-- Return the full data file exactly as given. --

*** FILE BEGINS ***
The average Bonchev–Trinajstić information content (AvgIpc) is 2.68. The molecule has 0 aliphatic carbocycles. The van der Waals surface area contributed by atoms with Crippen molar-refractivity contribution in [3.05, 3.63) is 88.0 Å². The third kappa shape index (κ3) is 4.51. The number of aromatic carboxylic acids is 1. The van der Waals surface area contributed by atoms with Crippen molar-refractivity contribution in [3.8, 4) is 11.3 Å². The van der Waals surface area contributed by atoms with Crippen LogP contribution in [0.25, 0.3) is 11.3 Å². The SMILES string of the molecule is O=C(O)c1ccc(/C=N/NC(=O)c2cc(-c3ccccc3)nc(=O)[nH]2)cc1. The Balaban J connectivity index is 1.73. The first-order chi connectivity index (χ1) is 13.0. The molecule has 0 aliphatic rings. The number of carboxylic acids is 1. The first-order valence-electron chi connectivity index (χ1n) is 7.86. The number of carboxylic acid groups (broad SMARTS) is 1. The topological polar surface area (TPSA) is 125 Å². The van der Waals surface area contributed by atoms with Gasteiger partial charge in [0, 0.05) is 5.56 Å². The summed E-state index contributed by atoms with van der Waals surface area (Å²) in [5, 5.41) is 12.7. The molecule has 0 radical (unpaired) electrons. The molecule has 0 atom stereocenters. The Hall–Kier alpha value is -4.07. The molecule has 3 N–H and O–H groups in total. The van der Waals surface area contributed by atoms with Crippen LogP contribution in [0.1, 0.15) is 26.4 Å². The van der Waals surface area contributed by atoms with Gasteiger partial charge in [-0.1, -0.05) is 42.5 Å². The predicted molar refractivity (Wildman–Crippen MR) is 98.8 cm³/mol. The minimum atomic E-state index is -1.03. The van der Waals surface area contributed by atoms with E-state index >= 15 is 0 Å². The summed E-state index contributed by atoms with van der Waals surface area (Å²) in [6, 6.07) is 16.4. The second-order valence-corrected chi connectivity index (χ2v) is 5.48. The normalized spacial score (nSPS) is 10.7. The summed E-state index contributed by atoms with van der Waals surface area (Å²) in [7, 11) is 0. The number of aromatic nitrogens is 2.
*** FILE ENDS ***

The average Bonchev–Trinajstić information content (AvgIpc) is 2.68. The molecule has 0 aliphatic carbocycles. The van der Waals surface area contributed by atoms with Crippen molar-refractivity contribution in [3.05, 3.63) is 88.0 Å². The third kappa shape index (κ3) is 4.51. The number of aromatic carboxylic acids is 1. The van der Waals surface area contributed by atoms with Crippen molar-refractivity contribution in [3.8, 4) is 11.3 Å². The van der Waals surface area contributed by atoms with Crippen LogP contribution in [0.25, 0.3) is 11.3 Å². The SMILES string of the molecule is O=C(O)c1ccc(/C=N/NC(=O)c2cc(-c3ccccc3)nc(=O)[nH]2)cc1. The Balaban J connectivity index is 1.73. The first-order chi connectivity index (χ1) is 13.0. The molecule has 0 aliphatic rings. The number of carboxylic acids is 1. The first-order valence-electron chi connectivity index (χ1n) is 7.86. The number of carboxylic acid groups (broad SMARTS) is 1. The topological polar surface area (TPSA) is 125 Å². The van der Waals surface area contributed by atoms with Gasteiger partial charge in [0, 0.05) is 5.56 Å². The summed E-state index contributed by atoms with van der Waals surface area (Å²) in [5, 5.41) is 12.7. The molecule has 0 radical (unpaired) electrons. The molecule has 0 atom stereocenters. The Hall–Kier alpha value is -4.07. The molecule has 3 N–H and O–H groups in total. The van der Waals surface area contributed by atoms with Crippen LogP contribution in [0.1, 0.15) is 26.4 Å². The van der Waals surface area contributed by atoms with Gasteiger partial charge in [-0.1, -0.05) is 42.5 Å². The predicted molar refractivity (Wildman–Crippen MR) is 98.8 cm³/mol. The minimum atomic E-state index is -1.03. The van der Waals surface area contributed by atoms with E-state index >= 15 is 0 Å². The summed E-state index contributed by atoms with van der Waals surface area (Å²) in [6, 6.07) is 16.4. The second-order valence-corrected chi connectivity index (χ2v) is 5.48. The normalized spacial score (nSPS) is 10.7. The summed E-state index contributed by atoms with van der Waals surface area (Å²) in [7, 11) is 0. The number of aromatic nitrogens is 2.